England’s water industry now represents the unacceptable face of capitalism | Simon Jenkins

Where there’s muck there’s brass. But rarely was muck filthier or money more brass-necked than in the case of the brown effluent pouring into the Channel off Seaford, or the green algae spreading over Windermere. The English water industry can make all the excuses it likes, but those who find themselves swimming in sewage tend to notice – and wonder why those responsible deserve million-pound salaries. Last year nine water chiefs pocketed over £15m between them, an annual rise of 27%.

The dumping of sewage into watercourses is caused simply by storage tanks overflowing. This is currently attributed by the industry to hot weather causing unexpectedly fast run-off. This is supposed to happen only exceptionally rarely. Southern Water has reportedly made four such dumps into the Channel in a week. In total 373,000 cases of sewage discharge were reported in 2021, even before this year’s heatwave. Something has gone wrong.

The spread of rationing via hosepipe bans, and the explosion of sewage into rivers and the sea indicates an industry that has lurked too long in the private sector cupboard. Under the Victorians, water was the noble face of municipal socialism. Now it is the unacceptable face of capitalism. The success of privatised industry depends on the effectiveness with which the state regulates its natural monopolies. Under Whitehall’s Ofwat, water regulation has failed. Its most radical suggestion to meet the current crisis appears to be for people to turn off their taps while cleaning their teeth.

Since privatisation in 1989, an estimated £72bn has been allowed to leak from the industry into dividends, money that should clearly have gone into investment, stemming leaks and building overflow tanks. As it is, roughly a quarter of England’s fresh water never reaches the consumer but escapes from unrepaired pipes. Meanwhile contamination means the UK’s swimming sites are so filthy they ranked last in Europe for water quality in 2020. Even the government’s own Environment Agency has called for water company directors to be imprisoned for the appalling decline in performance, after a rise to 62 of what it classed as “serious incidents” of pollution last year. Campaigners are also taking Ofwat to court for regulatory failure. The industry, in every sense, stinks.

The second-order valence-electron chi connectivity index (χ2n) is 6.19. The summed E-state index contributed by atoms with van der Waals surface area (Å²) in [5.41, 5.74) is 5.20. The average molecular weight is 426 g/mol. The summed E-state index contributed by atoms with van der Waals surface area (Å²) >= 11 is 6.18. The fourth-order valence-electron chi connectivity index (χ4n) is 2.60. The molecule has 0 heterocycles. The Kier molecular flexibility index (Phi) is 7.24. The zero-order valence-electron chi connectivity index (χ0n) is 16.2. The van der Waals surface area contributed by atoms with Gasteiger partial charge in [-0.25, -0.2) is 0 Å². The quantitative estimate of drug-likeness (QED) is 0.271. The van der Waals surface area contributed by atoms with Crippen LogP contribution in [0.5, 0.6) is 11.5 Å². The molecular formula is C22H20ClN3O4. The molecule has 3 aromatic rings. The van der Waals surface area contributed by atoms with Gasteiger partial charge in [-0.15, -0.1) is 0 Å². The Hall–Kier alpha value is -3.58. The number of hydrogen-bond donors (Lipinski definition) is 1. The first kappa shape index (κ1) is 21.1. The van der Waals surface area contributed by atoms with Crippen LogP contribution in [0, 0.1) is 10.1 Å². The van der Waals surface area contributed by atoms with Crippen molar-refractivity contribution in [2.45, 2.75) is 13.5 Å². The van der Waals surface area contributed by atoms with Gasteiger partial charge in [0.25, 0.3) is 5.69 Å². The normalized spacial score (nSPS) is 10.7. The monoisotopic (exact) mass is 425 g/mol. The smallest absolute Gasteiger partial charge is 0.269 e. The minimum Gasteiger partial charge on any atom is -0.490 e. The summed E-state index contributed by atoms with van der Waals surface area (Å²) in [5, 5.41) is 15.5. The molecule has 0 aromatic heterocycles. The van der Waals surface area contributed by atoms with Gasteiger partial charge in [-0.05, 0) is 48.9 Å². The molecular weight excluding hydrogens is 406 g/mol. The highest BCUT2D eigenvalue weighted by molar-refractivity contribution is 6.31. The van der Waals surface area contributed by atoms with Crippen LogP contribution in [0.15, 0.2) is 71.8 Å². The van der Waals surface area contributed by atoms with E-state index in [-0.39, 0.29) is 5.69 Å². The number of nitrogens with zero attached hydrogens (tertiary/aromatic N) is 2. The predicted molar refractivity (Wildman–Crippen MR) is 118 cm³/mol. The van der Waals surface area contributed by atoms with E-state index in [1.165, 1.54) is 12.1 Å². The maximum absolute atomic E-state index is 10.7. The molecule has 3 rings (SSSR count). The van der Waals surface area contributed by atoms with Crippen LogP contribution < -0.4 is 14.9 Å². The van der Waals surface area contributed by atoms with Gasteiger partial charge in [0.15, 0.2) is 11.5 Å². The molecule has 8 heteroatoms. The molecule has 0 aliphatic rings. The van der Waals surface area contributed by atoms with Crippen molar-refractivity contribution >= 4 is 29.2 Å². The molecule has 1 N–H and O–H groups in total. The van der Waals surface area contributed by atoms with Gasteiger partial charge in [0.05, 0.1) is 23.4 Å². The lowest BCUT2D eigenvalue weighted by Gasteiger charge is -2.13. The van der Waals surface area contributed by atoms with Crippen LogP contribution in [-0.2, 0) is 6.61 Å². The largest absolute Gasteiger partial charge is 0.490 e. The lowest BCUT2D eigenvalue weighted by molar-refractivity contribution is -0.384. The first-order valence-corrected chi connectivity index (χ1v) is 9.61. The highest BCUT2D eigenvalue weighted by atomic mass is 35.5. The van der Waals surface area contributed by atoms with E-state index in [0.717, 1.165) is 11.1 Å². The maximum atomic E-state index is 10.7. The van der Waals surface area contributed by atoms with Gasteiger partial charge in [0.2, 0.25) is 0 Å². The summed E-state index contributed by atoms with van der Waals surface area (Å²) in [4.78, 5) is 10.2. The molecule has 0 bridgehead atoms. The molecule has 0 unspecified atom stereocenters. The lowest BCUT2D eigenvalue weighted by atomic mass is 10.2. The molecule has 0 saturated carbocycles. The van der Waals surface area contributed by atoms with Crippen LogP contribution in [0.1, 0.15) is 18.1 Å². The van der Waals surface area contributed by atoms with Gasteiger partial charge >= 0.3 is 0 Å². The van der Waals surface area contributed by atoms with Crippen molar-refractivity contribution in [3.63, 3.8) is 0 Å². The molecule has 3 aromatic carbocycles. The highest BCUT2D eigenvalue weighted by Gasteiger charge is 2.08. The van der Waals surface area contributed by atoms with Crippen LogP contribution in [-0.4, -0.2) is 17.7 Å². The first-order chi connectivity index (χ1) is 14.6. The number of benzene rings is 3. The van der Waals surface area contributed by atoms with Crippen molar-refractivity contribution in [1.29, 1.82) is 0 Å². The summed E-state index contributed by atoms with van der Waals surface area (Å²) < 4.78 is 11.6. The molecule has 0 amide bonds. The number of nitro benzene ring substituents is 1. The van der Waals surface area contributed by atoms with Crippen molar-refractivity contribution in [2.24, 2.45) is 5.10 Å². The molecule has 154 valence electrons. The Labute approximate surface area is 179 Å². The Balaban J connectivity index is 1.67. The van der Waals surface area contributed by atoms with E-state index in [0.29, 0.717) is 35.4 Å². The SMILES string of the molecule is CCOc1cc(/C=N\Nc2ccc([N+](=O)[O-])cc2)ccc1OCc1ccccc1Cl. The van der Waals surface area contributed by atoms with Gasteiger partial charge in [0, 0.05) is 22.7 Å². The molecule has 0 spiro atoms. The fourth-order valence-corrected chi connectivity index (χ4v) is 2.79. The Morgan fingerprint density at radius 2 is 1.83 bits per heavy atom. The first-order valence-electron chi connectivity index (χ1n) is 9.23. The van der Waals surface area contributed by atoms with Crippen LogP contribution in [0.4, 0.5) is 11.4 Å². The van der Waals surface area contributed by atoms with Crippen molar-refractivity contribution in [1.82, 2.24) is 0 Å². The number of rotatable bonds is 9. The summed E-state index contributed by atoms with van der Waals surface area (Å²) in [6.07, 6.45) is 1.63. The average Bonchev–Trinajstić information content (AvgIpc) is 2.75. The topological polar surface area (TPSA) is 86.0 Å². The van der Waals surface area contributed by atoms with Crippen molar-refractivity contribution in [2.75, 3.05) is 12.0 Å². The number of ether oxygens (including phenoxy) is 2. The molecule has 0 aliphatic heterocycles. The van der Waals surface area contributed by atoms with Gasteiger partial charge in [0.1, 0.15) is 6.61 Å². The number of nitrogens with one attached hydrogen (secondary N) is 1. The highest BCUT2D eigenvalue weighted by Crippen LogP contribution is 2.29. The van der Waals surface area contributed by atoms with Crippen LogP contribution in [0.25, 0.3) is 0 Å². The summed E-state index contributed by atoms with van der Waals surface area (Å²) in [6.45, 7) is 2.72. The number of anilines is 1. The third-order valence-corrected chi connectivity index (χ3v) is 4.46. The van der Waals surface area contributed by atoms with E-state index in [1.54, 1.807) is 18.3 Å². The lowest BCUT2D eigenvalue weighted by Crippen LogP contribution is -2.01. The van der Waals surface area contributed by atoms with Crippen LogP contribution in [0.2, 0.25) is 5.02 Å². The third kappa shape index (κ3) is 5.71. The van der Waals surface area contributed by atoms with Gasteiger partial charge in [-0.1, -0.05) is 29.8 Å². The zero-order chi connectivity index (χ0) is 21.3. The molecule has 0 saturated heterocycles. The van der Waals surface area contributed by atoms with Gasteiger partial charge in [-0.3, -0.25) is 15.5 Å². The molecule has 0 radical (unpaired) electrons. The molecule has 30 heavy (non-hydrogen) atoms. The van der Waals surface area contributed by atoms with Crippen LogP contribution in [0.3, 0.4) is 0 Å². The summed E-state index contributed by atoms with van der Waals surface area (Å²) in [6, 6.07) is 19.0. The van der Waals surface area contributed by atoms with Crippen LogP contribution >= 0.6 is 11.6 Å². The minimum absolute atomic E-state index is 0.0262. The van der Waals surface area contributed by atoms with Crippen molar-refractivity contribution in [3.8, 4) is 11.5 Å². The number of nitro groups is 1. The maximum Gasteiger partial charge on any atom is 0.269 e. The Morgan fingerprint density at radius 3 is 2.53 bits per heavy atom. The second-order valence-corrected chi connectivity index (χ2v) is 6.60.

The talk now is of renationalisation, though the sight of the water companies walking away with yet more money in compensation would be hard to stomach. The real trouble lies less with privatisation as such than with its regulators. As with another crisis, that of the private care home sector, lax oversight has been aggravated by the slither of these industries into private equity or the murky world of offshore finance.

Here public utility falls by the wayside. Short-term profit is what matters, dividends are all and scandalous salaries generate a revolving door between companies, regulators and Whitehall. The result is that blatant polluters such as the poultry industry are allowed by planners to drain effluent into the River Wye and make it an open sewer. Our water utilities vent our own waste into the sea. And meanwhile a proposal for a national network for transferring water from the plentiful west to the parched east lies dormant. Its cost of £10bn is about a tenth that of Boris Johnson’s vanity project, HS2. A train was considered a greater priority.

https://www.theguardian.com/commentisfree/2022/aug/22/england-water-industry-shareholders-sewage-dumped-rivers-sea